What is the main difference between the Knight and the Squire?

The accomplished Knight, who has been through multiple military campaigns in both Europe and Central Asia, embodies such chivalric ideals as loyalty, truth, and honor. Although his kit is of good quality, he doesn’t have unnecessary adornment. His son, the Squire, is young and has not yet been in many battles. Because of his age and inexperience, he’s far less serious than his father, more inclined toward wooing women than the chivalric code. In contrast to his father’s plain garb, he dresses in bright, showy colors and curls his hair.

What does the Prioress seem concerned with?

The Prioress seems to prioritize learning courtly manners over her spiritual duties. She speaks French, a language of the nobility and not religious scholarship, and even calls herself Madame Eglentyne, a rather showy name for a nun. Her table manners are so impeccable the Narrator devotes multiple lines to describing them. She also has meticulously adopted courtly behavior in her everyday bearing and wears gold and jewelry. Despite this detailed description, the Narrator makes no mention of her doing anything related to her actual job as a prioress.

Who are the Guildsmen?

The guildsmen are five pilgrims—a Haberdasher, a Carpenter, a Weaver, a Dyer, and a Tapicer (tapestry maker)—who represent trade guilds, a relatively new phenomenon in Chaucer’s time. Guilds were professional regulatory organizations for trades. Through guilds, members would determine who could practice their trade, establish trade standards, and hold collective bargaining power. Guilds created more social mobility for tradespeople and artisans, at least financially. Chaucer’s Guildsmen are dressed in clothing that marks them as members of their guild. They proudly showcase their wealth with their silver-mounted knives and by bringing along the Cook as their hired servant.

Why does the Reeve’s Tale follow the Miller’s Tale?

The Reeve takes great personal offense to the Miller’s tale because John, the hapless cuckold, is a carpenter, which is the Reeve’s trade. The Reeve launches into a long speech about how he’s too old to stoop to such a level as telling a story about a cuckolded Miller in revenge. The Host asks him to stop preaching and tell a tale if he’s going to speak, after which the Reeve goes on to tell the very sort of tale he said he was too old to tell, giving the excuse that he’s merely reciprocating the Miller’s attack.

How does the Wife of Bath feel about marriage?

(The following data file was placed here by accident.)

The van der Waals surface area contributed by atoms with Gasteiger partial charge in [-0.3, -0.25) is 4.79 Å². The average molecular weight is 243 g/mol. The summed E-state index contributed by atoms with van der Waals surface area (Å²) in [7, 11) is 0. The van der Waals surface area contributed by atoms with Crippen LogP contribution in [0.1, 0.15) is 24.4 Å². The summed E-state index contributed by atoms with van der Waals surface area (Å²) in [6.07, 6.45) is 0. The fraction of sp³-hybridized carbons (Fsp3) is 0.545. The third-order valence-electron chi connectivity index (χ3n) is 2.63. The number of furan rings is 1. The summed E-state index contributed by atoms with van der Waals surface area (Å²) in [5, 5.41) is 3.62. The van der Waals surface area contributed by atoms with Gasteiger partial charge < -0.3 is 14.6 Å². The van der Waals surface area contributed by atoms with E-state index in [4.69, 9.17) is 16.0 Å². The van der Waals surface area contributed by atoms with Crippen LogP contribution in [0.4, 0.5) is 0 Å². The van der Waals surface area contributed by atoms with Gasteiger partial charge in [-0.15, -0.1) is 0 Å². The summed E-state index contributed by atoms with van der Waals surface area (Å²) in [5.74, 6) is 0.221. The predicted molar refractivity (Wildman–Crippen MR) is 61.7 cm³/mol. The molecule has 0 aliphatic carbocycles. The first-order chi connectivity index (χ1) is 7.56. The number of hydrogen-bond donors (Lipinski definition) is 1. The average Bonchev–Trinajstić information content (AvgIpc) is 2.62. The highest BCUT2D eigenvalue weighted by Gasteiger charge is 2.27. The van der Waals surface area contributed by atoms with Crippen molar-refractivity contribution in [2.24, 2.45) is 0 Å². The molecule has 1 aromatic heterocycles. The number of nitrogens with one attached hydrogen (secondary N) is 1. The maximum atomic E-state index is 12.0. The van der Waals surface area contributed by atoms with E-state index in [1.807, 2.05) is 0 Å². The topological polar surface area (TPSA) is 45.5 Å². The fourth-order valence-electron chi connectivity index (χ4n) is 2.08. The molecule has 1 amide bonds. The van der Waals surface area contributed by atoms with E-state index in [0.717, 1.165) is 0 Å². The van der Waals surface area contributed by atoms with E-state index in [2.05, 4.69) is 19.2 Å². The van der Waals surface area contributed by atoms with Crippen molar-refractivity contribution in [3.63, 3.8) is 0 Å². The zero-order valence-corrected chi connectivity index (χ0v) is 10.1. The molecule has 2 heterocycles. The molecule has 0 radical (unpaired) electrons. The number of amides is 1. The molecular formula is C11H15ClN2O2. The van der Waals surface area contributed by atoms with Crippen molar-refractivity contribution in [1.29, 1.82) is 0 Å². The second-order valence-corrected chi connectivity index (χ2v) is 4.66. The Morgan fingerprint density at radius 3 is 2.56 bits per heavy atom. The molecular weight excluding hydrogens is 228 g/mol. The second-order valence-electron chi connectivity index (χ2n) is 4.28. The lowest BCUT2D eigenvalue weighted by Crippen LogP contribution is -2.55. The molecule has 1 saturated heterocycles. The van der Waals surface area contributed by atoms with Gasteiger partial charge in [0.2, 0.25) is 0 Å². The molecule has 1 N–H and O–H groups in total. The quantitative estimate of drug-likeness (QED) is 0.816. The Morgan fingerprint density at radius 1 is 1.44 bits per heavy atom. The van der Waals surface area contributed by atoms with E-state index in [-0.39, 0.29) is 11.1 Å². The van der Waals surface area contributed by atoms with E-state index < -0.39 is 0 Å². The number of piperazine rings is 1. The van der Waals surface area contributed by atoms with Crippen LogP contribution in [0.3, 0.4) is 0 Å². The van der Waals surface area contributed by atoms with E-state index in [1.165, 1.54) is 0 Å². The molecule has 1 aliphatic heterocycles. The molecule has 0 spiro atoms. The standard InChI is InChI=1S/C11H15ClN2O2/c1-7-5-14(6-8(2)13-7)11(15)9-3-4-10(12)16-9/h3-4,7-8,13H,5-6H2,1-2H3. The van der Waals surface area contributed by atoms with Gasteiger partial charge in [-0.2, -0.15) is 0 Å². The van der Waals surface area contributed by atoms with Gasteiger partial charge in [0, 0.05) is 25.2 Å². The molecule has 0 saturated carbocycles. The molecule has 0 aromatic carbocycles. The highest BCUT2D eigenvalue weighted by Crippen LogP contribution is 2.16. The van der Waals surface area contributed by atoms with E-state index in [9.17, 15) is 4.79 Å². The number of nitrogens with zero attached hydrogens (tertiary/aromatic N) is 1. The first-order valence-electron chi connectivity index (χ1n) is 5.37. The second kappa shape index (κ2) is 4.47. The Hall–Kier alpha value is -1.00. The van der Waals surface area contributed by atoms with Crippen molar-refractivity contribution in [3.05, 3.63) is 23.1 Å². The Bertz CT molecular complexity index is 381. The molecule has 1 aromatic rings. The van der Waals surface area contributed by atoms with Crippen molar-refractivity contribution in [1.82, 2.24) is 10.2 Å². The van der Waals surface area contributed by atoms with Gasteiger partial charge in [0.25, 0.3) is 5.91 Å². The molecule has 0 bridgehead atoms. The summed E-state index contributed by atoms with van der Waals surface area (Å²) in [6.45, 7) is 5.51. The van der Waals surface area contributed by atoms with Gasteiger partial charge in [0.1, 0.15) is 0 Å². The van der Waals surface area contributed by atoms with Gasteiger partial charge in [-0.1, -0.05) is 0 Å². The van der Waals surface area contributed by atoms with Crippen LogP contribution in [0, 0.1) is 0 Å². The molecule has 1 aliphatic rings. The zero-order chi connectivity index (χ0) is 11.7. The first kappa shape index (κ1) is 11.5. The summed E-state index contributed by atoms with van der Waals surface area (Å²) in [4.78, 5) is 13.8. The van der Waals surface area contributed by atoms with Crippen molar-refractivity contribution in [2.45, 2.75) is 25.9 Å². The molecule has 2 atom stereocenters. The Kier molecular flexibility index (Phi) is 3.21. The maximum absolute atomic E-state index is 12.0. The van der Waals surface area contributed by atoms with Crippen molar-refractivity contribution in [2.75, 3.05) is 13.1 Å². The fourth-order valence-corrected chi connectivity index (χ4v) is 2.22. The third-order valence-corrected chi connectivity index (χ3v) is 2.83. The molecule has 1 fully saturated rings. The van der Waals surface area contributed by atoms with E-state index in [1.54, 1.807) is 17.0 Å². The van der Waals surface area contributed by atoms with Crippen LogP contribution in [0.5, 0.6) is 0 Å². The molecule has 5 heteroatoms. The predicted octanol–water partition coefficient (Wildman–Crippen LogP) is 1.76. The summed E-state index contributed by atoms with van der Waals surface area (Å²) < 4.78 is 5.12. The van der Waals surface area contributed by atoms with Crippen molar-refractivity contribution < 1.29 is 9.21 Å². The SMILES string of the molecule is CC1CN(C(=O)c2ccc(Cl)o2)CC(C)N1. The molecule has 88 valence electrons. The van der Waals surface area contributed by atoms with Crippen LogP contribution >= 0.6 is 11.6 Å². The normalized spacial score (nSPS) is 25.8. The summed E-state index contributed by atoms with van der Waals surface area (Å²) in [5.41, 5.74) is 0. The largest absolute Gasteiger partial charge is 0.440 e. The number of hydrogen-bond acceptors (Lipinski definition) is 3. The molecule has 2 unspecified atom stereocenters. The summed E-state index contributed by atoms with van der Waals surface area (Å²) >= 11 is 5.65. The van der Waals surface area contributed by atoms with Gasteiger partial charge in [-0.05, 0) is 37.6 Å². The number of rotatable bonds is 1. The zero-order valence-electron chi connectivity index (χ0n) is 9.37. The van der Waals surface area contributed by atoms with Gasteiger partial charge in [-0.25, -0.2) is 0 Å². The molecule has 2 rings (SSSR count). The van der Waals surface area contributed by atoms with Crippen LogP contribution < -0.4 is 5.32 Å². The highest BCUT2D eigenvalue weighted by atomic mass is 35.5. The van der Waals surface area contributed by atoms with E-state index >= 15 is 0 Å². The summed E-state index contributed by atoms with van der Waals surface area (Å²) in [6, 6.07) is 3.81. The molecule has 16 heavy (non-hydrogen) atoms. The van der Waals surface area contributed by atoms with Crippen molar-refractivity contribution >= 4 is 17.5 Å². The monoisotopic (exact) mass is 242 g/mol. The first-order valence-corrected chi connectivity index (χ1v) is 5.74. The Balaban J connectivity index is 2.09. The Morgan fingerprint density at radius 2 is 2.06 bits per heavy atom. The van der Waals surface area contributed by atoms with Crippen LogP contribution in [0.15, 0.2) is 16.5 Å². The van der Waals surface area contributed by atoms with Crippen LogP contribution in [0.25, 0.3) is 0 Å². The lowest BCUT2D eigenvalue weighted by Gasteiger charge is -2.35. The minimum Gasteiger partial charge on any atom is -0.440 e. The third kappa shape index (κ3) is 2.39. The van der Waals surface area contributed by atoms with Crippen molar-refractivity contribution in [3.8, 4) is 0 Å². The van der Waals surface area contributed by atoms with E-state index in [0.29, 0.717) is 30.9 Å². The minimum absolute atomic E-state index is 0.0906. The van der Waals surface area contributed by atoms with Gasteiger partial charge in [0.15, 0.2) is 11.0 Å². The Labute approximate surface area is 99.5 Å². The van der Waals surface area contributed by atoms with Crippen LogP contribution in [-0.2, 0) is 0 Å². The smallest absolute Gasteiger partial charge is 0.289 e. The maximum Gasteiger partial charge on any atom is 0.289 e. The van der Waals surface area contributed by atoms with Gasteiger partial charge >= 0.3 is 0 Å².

Having lived with five husbands, the Wife of Bath loves being married and proclaims that she would “welcome the sixth.” In Medieval times, whether widows should remarry or whether this was bigamy was a religious debate. The Wife of Bath firmly argues for remarriage, noting that it is the only way she may have sex without damning her soul and further cites that the Apostle Paul doesn’t forbid remarriage. She asserts that having been married five times, she is more of a marriage expert than a celibate clergyman. However, her enjoyment of marriage depends on her husband’s subservience to her demands.

Why does the Narrator tell two tales at once?

The Narrator first begins telling a story called The Tale of Sir Topas, a Medieval romance about a knight named Sir Topas and his quest to woo the fairy queen. The Host swiftly interrupts him, calling the tale awful and mocking its rhymes. He asks the Narrator to tell anything different, perhaps in prose. Although the Narrator is at first confused by the interruption, he’s happy to comply with the Host’s request and begins the Tale of Melibee, a solemn prose piece about a man advised toward forgiveness by his wise wife. 

What is the message of the Nun's Priest's tale?

Chanticleer and the fox walk away from the tale with different morals. Chanticleer has learned one should never blindly listen to flattery. The fox has learned sometimes silence is better than speech. The Nun’s Priest doesn’t settle the matter, merely stating people should take what is moral and ignore the rest. However, within the story, the Nun’s Priest mocks the idea of it having any deeper significance. After introducing a theological question about foreknowledge, he walks it back, reminding his audience that his story is about a rooster. Therefore, the story may also be a commentary on whether stories require morals.